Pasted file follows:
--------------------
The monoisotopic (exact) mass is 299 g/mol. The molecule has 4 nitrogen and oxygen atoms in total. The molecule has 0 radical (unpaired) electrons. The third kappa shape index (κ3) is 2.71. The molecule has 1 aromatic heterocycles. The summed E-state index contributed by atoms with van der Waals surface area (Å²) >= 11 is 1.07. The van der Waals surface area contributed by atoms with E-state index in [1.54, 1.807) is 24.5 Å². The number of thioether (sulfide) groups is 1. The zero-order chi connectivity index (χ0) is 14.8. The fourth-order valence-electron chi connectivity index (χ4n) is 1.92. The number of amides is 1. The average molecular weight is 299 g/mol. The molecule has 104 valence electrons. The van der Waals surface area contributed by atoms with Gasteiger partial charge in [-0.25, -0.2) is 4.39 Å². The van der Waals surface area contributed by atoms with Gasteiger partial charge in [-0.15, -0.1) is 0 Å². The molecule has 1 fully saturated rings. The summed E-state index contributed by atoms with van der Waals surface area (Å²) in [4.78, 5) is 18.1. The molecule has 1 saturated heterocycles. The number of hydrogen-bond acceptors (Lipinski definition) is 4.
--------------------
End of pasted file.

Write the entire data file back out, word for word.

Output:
The monoisotopic (exact) mass is 299 g/mol. The molecule has 4 nitrogen and oxygen atoms in total. The molecule has 0 radical (unpaired) electrons. The third kappa shape index (κ3) is 2.71. The molecule has 1 aromatic heterocycles. The summed E-state index contributed by atoms with van der Waals surface area (Å²) >= 11 is 1.07. The van der Waals surface area contributed by atoms with E-state index in [1.54, 1.807) is 24.5 Å². The number of thioether (sulfide) groups is 1. The zero-order chi connectivity index (χ0) is 14.8. The fourth-order valence-electron chi connectivity index (χ4n) is 1.92. The number of amides is 1. The average molecular weight is 299 g/mol. The molecule has 104 valence electrons. The van der Waals surface area contributed by atoms with Gasteiger partial charge in [-0.25, -0.2) is 4.39 Å². The van der Waals surface area contributed by atoms with Gasteiger partial charge in [-0.15, -0.1) is 0 Å². The molecule has 1 fully saturated rings. The summed E-state index contributed by atoms with van der Waals surface area (Å²) in [4.78, 5) is 18.1. The molecule has 1 saturated heterocycles. The number of hydrogen-bond acceptors (Lipinski definition) is 4.